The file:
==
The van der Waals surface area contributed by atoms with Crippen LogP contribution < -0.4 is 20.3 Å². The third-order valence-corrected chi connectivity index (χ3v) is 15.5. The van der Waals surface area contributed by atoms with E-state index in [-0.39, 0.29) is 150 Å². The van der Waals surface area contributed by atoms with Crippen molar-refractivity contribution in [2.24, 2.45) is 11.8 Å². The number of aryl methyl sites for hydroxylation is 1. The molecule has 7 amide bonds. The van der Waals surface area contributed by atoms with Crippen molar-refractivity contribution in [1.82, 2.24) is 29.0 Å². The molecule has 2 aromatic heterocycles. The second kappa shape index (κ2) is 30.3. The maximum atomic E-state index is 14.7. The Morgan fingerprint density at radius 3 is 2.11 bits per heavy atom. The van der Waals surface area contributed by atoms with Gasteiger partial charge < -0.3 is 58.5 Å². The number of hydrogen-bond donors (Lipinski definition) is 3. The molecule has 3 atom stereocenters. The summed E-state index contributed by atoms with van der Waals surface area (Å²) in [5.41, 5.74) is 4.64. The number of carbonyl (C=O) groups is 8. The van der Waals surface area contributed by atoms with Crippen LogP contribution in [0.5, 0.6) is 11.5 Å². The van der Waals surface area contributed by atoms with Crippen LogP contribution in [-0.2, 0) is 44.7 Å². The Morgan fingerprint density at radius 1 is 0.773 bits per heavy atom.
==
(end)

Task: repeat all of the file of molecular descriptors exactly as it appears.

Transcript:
The van der Waals surface area contributed by atoms with Crippen LogP contribution < -0.4 is 20.3 Å². The third-order valence-corrected chi connectivity index (χ3v) is 15.5. The van der Waals surface area contributed by atoms with E-state index in [-0.39, 0.29) is 150 Å². The van der Waals surface area contributed by atoms with Crippen molar-refractivity contribution in [2.24, 2.45) is 11.8 Å². The number of aryl methyl sites for hydroxylation is 1. The molecule has 7 amide bonds. The van der Waals surface area contributed by atoms with Crippen molar-refractivity contribution in [1.82, 2.24) is 29.0 Å². The molecule has 2 aromatic heterocycles. The second kappa shape index (κ2) is 30.3. The maximum atomic E-state index is 14.7. The Morgan fingerprint density at radius 3 is 2.11 bits per heavy atom. The van der Waals surface area contributed by atoms with Gasteiger partial charge < -0.3 is 58.5 Å². The number of hydrogen-bond donors (Lipinski definition) is 3. The molecule has 3 atom stereocenters. The summed E-state index contributed by atoms with van der Waals surface area (Å²) in [5.41, 5.74) is 4.64. The number of carbonyl (C=O) groups is 8. The van der Waals surface area contributed by atoms with Crippen LogP contribution in [0.5, 0.6) is 11.5 Å². The van der Waals surface area contributed by atoms with Crippen LogP contribution in [-0.2, 0) is 44.7 Å². The Morgan fingerprint density at radius 1 is 0.773 bits per heavy atom.